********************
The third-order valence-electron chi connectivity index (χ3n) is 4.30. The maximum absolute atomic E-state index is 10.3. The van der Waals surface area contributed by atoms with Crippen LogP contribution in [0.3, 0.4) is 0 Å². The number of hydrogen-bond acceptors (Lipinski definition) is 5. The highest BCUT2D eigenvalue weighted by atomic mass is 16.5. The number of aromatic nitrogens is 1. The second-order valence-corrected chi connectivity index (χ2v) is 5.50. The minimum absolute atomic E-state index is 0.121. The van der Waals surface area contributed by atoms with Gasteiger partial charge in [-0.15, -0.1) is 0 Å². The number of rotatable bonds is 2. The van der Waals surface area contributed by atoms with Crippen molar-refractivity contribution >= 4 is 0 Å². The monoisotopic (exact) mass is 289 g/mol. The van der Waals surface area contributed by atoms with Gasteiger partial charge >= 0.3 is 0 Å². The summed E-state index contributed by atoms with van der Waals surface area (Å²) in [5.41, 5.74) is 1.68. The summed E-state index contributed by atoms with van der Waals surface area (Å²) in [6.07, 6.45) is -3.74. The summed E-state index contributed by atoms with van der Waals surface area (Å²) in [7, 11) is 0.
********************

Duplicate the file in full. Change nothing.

The third-order valence-electron chi connectivity index (χ3n) is 4.30. The maximum absolute atomic E-state index is 10.3. The van der Waals surface area contributed by atoms with Crippen LogP contribution in [0.3, 0.4) is 0 Å². The number of hydrogen-bond acceptors (Lipinski definition) is 5. The highest BCUT2D eigenvalue weighted by atomic mass is 16.5. The number of aromatic nitrogens is 1. The second-order valence-corrected chi connectivity index (χ2v) is 5.50. The minimum absolute atomic E-state index is 0.121. The van der Waals surface area contributed by atoms with Gasteiger partial charge in [-0.15, -0.1) is 0 Å². The number of rotatable bonds is 2. The van der Waals surface area contributed by atoms with Crippen molar-refractivity contribution >= 4 is 0 Å². The monoisotopic (exact) mass is 289 g/mol. The van der Waals surface area contributed by atoms with Gasteiger partial charge >= 0.3 is 0 Å². The summed E-state index contributed by atoms with van der Waals surface area (Å²) in [5.41, 5.74) is 1.68. The summed E-state index contributed by atoms with van der Waals surface area (Å²) in [6.07, 6.45) is -3.74. The summed E-state index contributed by atoms with van der Waals surface area (Å²) in [7, 11) is 0.